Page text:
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The Sicilian Climate

by Marie on May 7, 2018
The Sicilian Climate

From a geographical point of view, Sicily is actually closer to Africa than to the Italian capital of Rome. In fact, Sicily has got most annual sun hours in Europe. The climate is Mediterranean, with hot summers and wet winters. Even if the winter rains can be annoying, it is thanks to them Sicily is such a green island, in spite of its location (thank alternating jet streams in the Mediterranean for that).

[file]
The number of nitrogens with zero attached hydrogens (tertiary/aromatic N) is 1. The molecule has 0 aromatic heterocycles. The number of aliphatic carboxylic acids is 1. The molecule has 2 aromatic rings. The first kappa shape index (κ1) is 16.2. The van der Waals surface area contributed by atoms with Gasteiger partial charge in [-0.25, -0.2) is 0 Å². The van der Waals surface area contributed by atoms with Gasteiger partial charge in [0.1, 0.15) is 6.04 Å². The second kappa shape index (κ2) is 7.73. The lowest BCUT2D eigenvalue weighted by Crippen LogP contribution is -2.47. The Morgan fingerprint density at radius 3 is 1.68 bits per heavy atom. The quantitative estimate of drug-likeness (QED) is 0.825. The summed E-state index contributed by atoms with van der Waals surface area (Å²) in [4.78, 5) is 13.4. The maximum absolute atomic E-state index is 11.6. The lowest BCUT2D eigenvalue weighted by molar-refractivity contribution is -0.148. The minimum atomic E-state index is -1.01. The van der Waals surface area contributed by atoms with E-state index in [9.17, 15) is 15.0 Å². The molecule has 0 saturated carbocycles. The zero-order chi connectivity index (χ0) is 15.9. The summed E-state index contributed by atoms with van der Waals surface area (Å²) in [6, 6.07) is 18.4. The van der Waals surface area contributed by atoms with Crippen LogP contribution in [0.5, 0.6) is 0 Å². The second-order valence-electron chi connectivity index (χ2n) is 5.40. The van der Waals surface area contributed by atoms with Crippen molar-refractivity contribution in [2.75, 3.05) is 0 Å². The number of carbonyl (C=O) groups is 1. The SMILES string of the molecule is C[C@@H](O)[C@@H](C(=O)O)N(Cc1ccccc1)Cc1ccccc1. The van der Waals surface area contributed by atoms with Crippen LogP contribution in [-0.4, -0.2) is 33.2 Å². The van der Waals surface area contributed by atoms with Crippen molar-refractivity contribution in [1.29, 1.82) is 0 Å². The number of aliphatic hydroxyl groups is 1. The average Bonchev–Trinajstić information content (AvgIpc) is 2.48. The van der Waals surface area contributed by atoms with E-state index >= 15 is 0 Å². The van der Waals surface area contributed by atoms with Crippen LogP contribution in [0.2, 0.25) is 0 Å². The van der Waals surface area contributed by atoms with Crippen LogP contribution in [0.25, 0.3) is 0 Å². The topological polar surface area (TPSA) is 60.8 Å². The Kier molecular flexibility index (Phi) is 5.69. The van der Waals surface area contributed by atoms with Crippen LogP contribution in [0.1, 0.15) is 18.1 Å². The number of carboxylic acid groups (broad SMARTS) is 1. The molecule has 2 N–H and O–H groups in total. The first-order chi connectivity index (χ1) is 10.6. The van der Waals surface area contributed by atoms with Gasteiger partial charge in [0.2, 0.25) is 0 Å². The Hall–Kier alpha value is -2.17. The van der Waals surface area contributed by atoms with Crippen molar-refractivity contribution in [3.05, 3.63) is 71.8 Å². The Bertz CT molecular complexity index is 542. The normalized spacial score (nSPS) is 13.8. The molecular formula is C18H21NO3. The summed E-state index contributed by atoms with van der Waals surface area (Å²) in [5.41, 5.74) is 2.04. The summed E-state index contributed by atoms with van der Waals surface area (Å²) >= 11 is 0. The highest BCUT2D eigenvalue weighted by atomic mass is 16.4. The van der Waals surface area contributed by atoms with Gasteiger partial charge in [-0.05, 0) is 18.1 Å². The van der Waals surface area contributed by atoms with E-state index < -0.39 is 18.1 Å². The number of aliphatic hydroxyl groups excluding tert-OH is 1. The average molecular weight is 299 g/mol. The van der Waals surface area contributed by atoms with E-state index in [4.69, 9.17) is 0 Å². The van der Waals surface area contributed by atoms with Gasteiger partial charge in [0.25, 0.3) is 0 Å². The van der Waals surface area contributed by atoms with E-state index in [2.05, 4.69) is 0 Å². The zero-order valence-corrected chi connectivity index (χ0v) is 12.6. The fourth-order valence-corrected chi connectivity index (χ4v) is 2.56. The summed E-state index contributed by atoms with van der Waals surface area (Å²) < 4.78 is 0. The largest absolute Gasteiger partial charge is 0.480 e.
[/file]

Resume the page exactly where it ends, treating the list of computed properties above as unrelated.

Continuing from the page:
The spring usually starts in March in the coastal areas of Sicily, but the mountainous inland regions need a bit longer. The landscape is still covered in green from the more humid and precipitory winter months but starts turning more beige in May or June. Some people start going to the beach as early as April, but the water is still going to be a bit brisk by then with temperatures ranging 16-18 °C (61-65 °F). During April and May, the wildflowers are in full bloom creating the most colorful season in Sicily – even though also the winter is very green with yellow and red flowers. In the Palermo region, the temperature for this period is a very pleasant 18-22 °C (64-72 °F), making it perfect to explore either the city by foot or take in the surrounding landscape by on a hike.